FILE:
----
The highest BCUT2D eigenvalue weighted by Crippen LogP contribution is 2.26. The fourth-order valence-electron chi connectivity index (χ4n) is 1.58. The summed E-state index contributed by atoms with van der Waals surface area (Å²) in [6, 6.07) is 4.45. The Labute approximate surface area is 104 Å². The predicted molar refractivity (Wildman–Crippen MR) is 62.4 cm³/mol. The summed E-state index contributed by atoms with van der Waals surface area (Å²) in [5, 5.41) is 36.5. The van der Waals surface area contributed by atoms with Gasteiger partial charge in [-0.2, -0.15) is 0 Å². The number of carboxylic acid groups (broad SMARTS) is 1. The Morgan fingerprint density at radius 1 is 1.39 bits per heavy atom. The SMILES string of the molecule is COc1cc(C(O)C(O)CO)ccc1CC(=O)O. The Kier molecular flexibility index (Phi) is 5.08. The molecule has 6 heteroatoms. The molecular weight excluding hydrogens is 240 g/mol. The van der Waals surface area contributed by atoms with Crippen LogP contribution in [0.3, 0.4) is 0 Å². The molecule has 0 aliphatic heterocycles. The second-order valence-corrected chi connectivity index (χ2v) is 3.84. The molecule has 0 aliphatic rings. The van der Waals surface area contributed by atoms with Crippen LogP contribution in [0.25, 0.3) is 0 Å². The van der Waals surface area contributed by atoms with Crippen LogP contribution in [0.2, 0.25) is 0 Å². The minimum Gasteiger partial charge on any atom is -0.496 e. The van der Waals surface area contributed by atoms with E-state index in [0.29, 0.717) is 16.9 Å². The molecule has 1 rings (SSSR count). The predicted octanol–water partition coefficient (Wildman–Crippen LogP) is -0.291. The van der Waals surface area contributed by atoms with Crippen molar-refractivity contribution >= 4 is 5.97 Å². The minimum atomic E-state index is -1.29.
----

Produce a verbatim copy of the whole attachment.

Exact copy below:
The highest BCUT2D eigenvalue weighted by Crippen LogP contribution is 2.26. The fourth-order valence-electron chi connectivity index (χ4n) is 1.58. The summed E-state index contributed by atoms with van der Waals surface area (Å²) in [6, 6.07) is 4.45. The Labute approximate surface area is 104 Å². The predicted molar refractivity (Wildman–Crippen MR) is 62.4 cm³/mol. The summed E-state index contributed by atoms with van der Waals surface area (Å²) in [5, 5.41) is 36.5. The van der Waals surface area contributed by atoms with Gasteiger partial charge in [-0.2, -0.15) is 0 Å². The number of carboxylic acid groups (broad SMARTS) is 1. The Morgan fingerprint density at radius 1 is 1.39 bits per heavy atom. The SMILES string of the molecule is COc1cc(C(O)C(O)CO)ccc1CC(=O)O. The Kier molecular flexibility index (Phi) is 5.08. The molecule has 6 heteroatoms. The molecular weight excluding hydrogens is 240 g/mol. The van der Waals surface area contributed by atoms with Crippen LogP contribution in [0.3, 0.4) is 0 Å². The molecule has 0 aliphatic heterocycles. The second-order valence-corrected chi connectivity index (χ2v) is 3.84. The molecule has 0 aliphatic rings. The van der Waals surface area contributed by atoms with Crippen LogP contribution in [0.25, 0.3) is 0 Å². The van der Waals surface area contributed by atoms with Crippen LogP contribution in [0.2, 0.25) is 0 Å². The minimum Gasteiger partial charge on any atom is -0.496 e. The van der Waals surface area contributed by atoms with E-state index in [0.29, 0.717) is 16.9 Å². The molecule has 1 rings (SSSR count). The predicted octanol–water partition coefficient (Wildman–Crippen LogP) is -0.291. The van der Waals surface area contributed by atoms with Crippen molar-refractivity contribution >= 4 is 5.97 Å². The minimum atomic E-state index is -1.29.